Childhood obesity rates fall but top doctor sounds alarm on ‘disturbing’ rise in underweight pupils

Childhood obesity rates fall but top doctor sounds alarm on ‘disturbing’ rise in underweight pupils

Obesity rates among children have fallen for the second year in a row but a top doctor has sounded the alarm over a “horrifying” rise in underweight pupils.

Some 16 per cent of primary school children – 190,865 of the 1.18m surveyed – were considered to be obese or overweight in 2022-23, with 34,766 severely obese, according to NHS figures published Thursday. That was down from 17 per cent on the year before after soaring to a record high during the pandemic.

However, experts warned the figures were still too high and called on the government to clamp down on food companies through taxes such as the 2018 sugar levy on soft drinks.

But while obesity levels fell, the number of underweight children rose to 1.6 per cent last year – 9,584 children in the sample – compared to 1.5 per cent the previous year.

Dr Mike McKean, vice president for policy at the Royal College of Paediatrics and Child Health said he was “deeply disturbed to see a small, but notable rise in children starting secondary school underweight”.

“This is a horrifying, yet maybe not all too surprising development. After all, food insecurity is a regular occurrence for low-income households in the UK, with one in four households with children affected. Food banks are overwhelmed with the level of demand and teachers regularly tell us that they see children coming into school hungry,” he said.

The figures come after The Independent reported warnings from Boris Johnson’s former food tsar over the government’s failure to tackle obesity through measures such as a junk food tax.

Henry Dimbleby, a celebrity chef and founder of the Leon restaurant chain, said warned the government would be “crippled” by the obesity crisis in 10 years time and called on the prime minister to do more to tackle the issue.

It comes after research from BioMed Central in 2021 showed that obesity now accounts for more deaths in England and Scotland than smoking among people in middle and old age.

The National Obesity Alliance, representing medical royal colleges and charities, welcomed the decrease in obesity rates but warned more children are still leaving school at an unhealthy weight.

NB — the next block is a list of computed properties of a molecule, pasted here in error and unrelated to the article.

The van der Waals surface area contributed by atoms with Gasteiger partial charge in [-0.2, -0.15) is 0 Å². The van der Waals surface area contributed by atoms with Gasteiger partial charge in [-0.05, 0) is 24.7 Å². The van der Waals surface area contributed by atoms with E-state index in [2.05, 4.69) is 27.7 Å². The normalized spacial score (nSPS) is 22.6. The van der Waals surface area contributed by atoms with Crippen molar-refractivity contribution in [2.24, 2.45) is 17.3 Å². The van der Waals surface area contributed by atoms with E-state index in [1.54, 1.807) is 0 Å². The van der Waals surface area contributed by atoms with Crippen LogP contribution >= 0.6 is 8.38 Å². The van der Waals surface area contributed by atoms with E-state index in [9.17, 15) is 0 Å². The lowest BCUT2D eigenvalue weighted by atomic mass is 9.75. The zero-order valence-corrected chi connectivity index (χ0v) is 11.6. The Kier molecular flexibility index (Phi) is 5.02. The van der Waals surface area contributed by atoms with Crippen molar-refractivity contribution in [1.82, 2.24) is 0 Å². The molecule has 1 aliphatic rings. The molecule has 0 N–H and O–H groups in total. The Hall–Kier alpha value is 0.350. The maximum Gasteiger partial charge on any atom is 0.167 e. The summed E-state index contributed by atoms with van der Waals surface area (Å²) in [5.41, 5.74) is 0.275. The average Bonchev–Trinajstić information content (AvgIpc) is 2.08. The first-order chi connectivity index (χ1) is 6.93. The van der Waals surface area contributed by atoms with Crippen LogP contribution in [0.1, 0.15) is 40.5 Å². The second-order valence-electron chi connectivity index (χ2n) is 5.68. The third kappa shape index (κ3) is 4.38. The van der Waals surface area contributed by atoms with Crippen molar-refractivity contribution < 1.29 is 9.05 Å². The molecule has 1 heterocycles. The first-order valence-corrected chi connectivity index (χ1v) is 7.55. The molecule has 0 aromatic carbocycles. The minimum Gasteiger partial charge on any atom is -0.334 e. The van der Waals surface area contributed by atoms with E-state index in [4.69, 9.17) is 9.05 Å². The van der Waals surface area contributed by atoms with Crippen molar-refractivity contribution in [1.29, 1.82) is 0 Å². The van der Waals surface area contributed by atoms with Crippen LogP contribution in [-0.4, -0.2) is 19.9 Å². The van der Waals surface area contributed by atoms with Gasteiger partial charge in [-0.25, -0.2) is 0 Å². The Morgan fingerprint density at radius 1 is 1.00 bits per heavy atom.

The latest data, published by NHS Digital on Thursday, shows gaps in obesity rates are much higher in poorer areas than the richest, with 12 per cent of children in deprived areas obese compared to 5.8 per cent in affluent areas. For those in Year 6, the gap was 30 per cent and 13 per cent.

It said: “These new figures show a shocking divide remains between the haves and the have-nots, and reflect a period during which the government failed to enact their own obesity strategy, instead leaving children exposed to manipulative advertising and an unhealthy food environment.”

“Voters want the healthy choice to be the easy choice and we know what works; financially incentivising companies to put healthier products on the shelves, through measures such as the Soft Drinks Industry Levy, and stopping children being bombarded with manipulative advertising. If the government brings in these plans, it will have a disproportional benefit on those struggling to get by; freeing from the harm caused by unhealthy food and drink.”

David Fothergill, chairman of the Local Government Association’s Community Wellbeing Board said it was encouraged by the fall in obesity but said there were still areas of concern.

“Children living in the most deprived areas are more than twice as likely to be living with obesity than children in the least deprived areas and there’s an alarming increase in year six pupils who are underweight. The public health grant which goes to fund these vital support services has been reduced by over £1 billion since 2015.

“Councils need to see a longer-term increase in this to allow them to invest in services, which will help to further cut rates of childhood obesity and improve health outcomes in all local communities.”